Once in the water I had a good check all around for leaks,  Happily nothing untoward found and the hull is nice and tight.  The engine started on the second try and burst into life in a large cloud of smoke.  Once the checks had been completed I motored around to the lay-by berth and noted that the dripless seal didn’t drip.  It’s doing what its supposed to and if this continues we will have a dry bilge – or at least dry from the water coming through the shaft packing.

Once secured on the berth I went up the road and jumped on a bus to Sidney for some groceries.  I had just about run out of food and drink.  When I got back to the boat I flashed up the Dickinson Diesel heater and ten minutes later the boat was getting warm.  Such luxury to have a warm boat.

Tomorrow I will start working on the rig and cleaning the boat up.  The salon is full of sail bags that I will have to re-stow somewhere.

I am looking forward to a good nights sleep as we gently rock at the dock.


Not a drop of rain overnight and the morning was dry and sunny.  After a quick cup of tea I was back out rolling anti fouling paint.  The second coat was finished by ten in the morning, just in time for smoko.  Then it was back out to get a third coat on the high wear areas.  By three in the afternoon I was finished and a few minutes later the rain started again.

Antifouling finished, ready for launching. Yacht Truce
Antifouling finished, ready for launching. Yacht Truce

Getting the anti fouling completed has been a battle against the weather. It’s taken me days longer than anticipated but finally its done.  Truce is now ready to go back in the water and what a relief it will be to have running water again and all systems working.

Last night I flashed up the AIS to check it was working OK, it is.  This morning I received an email from marinetraffic.com informing me that I had departed Canoe Cove.  They are jumping the gun a bit – but interesting to know that there is someone out there tracking every ship, boat and canoe with AIS.

So a big day tomorrow, launching at noon then checking out the shaft seal and new through hulls for tightness.  Canoe Cove is so busy they can only give me a berth for two days.  That’s not enough as I need more time to get the boat ready and equipment installed.  I don’t really have a plan ‘B’ at the moment but will wait to get tomorrow over before thinking too hard about it.


It’s now a week since I left sunny NZ.  The first couple of days at Canoe Cove were not too flash, I caught some disease (United Airlines food poisoning maybe) and felt awful.  For two days I was pretty useless, feeling cold and miserable and couldn’t eat.  Luckily, I stayed at an Airbnb just five minutes walk away from the boatyard for four days so had a warm bed to return to each night.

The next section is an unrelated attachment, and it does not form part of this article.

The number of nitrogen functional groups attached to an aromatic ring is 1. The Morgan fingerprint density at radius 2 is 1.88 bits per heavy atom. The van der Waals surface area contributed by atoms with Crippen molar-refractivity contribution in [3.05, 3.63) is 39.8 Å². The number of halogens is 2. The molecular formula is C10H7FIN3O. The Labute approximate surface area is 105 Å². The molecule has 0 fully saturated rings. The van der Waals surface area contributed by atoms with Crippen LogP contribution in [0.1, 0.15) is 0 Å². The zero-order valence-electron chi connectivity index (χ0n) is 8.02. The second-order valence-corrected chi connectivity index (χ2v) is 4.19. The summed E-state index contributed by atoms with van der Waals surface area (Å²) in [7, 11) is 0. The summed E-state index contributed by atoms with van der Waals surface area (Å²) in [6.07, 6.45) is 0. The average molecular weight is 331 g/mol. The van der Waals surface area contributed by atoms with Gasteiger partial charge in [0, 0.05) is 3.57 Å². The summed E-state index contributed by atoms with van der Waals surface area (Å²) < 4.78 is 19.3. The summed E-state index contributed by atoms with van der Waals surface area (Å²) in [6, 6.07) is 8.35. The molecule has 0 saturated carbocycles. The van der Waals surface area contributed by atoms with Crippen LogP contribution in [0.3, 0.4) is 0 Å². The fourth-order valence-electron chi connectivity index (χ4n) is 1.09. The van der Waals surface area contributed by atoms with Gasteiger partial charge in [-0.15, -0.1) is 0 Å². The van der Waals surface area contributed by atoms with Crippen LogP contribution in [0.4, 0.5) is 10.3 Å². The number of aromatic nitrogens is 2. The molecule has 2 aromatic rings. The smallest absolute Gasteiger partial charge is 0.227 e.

A Cold Afternoon at Canoe Cove. Photo, Ray Penson
A Cold Afternoon at Canoe Cove. Photo, Ray Penson

Well its rained every day since I have been here, real spring weather, rain on and off.  When the sun comes out its glorious for a few minutes then the cloud and bitterly cold wind kick in again.  Not the best antifouling weather and it’s taken me 4 days to get the hull ready for the final coats to go on.  When I did the antifouling in Alaska last year I saved money by using Petit antifouling paint.  Well, cheap is not always good and I have spent a lot of time sanding and scraping the Petit paint down to a good substrate.  This time I am using International CRC paint and hope it will do a good job on its way back to NZ.

I just received a bunch of Pacific charts from Redwise ship delivery.  So kind of them, it will save me money and give me paper chart back up should my electronics fail.  Redwise is the company I do ship delivery for and they are a top quality outfit and very professional.

Looking back on the past week I don’t seem to have achieved much.  Truce is in a terrible mess, I have sail bags heaped in the salon and spare gear scattered all over the place.  I had a new shaft and dripless stern seal installed over the winter and want to leave the aft lockers clear for when we get back into the water so I can see if we have any leaks.  On Tuesday when we floating again I can start stowing things and getting shipshape again.

Tomorrow should see the first coat of antifouling finished – I cant wait to be finished with this job.